“But by the side of these more or less shadowy consorts there is one goddess who occupies an exceptional position, and even in the oldest historical period has a rank equal to that of the great gods. Appearing under manifold designations, she is the goddess associated with the earth, the great mother-goddess who gives birth to everything that has life—animate and inanimate. The conception of such a power clearly rests on the analogy suggested by the process of procreation, which may be briefly defined as the commingling of the male and female principles. All nature, constantly engaged in the endeavour to reproduce itself, was thus viewed as a result of the combination of these two principles. On the largest scale sun and earth represent such a combination. The earth bringing forth its infinite vegetation was regarded as the female principle, rendered fruitful by the beneficent rays of the sun. “Dust thou art and unto dust shalt thou return” illustrates the extension of this analogy to human life, which in ancient myths is likewise represented as springing into existence from mother-earth. It is, therefore, in centres of sun-worship, like that of Uruk, where we find the earliest traces of the distinctive personality of a mother-goddess. To this ancient centre we can trace the distinctive name, Ishtar, as the designation of this goddess, though even at Uruk, she is more commonly indicated by a vaguer title, Nana, which conveys merely the general idea of “lady.” The opening scene of the great national epic of Babylonia, known as the adventures of Gilgamesh, is laid in Uruk, which thus appears as the place in which the oldest portion of the composite tale originated.
Sun Gods in Mesopotamia
Morris Jastrow said: “Whatever the reasons that led to this concentration of all the unfavourable phases of the sun-god on Nergal, the prominence that the cult of Babbar (or Shamash) at Sippar acquired was certainly one of the factors involved. This cult cannot be separated from that at Larsa. The designation of the god at both places is the same, and the name of the chief sanctuary of the sun-god at both Larsa and Sippar is E-Babbar (or E-Barra), “the shining house.” The cult of Babbar was transferred from the one place to the other, precisely as Marduk’s worship was carried from Eridu to Babylon. While Larsa appears to be the older of the two centres, Sippar, from the days of Sargon onward, begins to distance its rival, and, in the days of Hammurabi, it assumes the character of a second capital, ranking immediately after Babylon, and often in close association with that city. Even the cult of Marduk could not dim the lustre of Shamash at Sippar. During the closing days of the neo-Babylonian empire, the impression is imparted that there was, in fact, some rivalry between the priests of Sippar and those of Babylon. Nabonnedos, the last king of Babylonia, is described as having offended Marduk by casting his lot in with the adherents of Shamash, so that when Cyrus enters the city he is hailed as the saviour of Marduk’s prestige and received with open arms by the priests of Babylon. [Source: Morris Jastrow, Lectures more than ten years after publishing his book “Aspects of Religious Belief and Practice in Babylonia and Assyria” 1911 ]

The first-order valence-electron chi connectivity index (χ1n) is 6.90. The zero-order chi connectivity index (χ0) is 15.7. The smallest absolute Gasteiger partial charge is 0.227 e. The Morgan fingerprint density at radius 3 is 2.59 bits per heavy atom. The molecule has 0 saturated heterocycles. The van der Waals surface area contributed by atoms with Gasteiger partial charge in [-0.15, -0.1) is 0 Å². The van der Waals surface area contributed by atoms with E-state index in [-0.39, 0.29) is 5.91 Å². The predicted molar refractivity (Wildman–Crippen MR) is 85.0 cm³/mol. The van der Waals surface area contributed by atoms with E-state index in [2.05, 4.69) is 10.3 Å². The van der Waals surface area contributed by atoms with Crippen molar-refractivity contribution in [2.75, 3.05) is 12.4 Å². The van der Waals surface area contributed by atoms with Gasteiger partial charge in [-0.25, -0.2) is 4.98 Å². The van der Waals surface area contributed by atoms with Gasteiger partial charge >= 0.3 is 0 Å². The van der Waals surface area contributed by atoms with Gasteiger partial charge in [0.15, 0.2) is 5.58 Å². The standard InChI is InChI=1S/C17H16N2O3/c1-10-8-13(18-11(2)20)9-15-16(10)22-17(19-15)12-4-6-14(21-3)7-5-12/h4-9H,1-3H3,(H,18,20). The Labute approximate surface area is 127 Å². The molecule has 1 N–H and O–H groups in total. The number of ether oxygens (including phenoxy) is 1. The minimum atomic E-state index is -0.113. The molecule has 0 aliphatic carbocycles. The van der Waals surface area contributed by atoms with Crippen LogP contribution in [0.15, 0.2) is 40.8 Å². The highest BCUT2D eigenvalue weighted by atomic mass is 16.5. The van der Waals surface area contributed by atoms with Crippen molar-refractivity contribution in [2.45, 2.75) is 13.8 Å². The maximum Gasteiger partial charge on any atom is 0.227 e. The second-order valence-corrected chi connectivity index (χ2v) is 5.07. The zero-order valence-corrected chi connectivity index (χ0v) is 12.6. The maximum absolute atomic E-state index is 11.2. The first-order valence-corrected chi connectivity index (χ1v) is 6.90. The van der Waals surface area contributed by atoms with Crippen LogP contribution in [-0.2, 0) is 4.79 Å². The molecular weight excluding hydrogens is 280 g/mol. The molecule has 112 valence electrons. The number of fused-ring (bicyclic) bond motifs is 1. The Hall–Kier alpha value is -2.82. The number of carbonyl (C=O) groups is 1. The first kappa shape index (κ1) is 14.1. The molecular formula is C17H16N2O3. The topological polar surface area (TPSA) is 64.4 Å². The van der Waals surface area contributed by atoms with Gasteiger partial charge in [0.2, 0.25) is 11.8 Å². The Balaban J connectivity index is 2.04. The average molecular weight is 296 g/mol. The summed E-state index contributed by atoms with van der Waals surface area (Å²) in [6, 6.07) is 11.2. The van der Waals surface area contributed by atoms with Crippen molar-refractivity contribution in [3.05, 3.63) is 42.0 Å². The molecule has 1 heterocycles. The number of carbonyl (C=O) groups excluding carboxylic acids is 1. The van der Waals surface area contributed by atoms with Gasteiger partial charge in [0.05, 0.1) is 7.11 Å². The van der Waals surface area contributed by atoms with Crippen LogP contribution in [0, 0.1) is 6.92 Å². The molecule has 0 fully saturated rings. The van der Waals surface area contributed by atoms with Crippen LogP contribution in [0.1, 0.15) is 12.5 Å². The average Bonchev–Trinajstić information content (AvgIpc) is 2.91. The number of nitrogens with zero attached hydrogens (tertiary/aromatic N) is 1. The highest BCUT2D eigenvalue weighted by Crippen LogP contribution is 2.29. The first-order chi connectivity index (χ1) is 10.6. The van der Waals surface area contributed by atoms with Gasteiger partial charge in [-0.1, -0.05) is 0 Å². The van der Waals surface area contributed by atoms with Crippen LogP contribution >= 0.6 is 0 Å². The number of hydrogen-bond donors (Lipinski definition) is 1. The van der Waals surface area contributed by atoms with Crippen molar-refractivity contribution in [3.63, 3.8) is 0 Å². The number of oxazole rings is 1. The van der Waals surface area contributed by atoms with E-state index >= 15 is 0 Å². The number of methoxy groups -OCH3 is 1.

“The original solar character of Marduk, we have seen, was obscured by his assuming the attributes of other deities that were practically absorbed by him, but in the case of Shamash at Sippar no such transformation of his character took place. He remains throughout all periods the personification of the beneficent power residing in the sun. The only change to be noted as a consequence of the pre-eminence of the cult at Sippar is that the sun-god of this place, absorbing in a measure many of the minor localised sun-cults, becomes the paramount sun-god, taking the place occupied in the older Babylonian pantheon by Ninib of Nippur. The Semitic name of the god—Shamash— becomes the specific term for the sun, not only in Babylonia but throughout the domain of the Semites and of Semitic influence.
“A place had, however, to be found for sun-cults at centres so important that they could not be absorbed even by Shamash of Sippar. Nippur retained its religious prestige throughout all vicissitudes, and its solar patron was regarded in the theological system as typifying more particularly the sun of the springtime; wThile at Cuthah Nergal was pictured as the sun of midsummer with all the associations connected with that trying season. The differentiation had to a large extent a purely theoretical import. The practical cult was not affected by such speculations and no doubt, at Cuthah itself, Nergal was also worshipped as a beneficent power. On the other hand, Ninib, as a survival of the period when he was the “Shamash” of the entire Euphrates Valley, is also regarded, like Nergal, as a god of war and of destruction along with his beneficent manifestations. In ancient myths dealing with his exploits his common title is “warrior,” and the planet Saturn, with which he is identified in astrology, shares many of the traits of Mars-Nergal. Shamash of Sippar also illustrates these two phases. Like Ninib, he is a “warrior,” and often shows himself enraged against his subjects.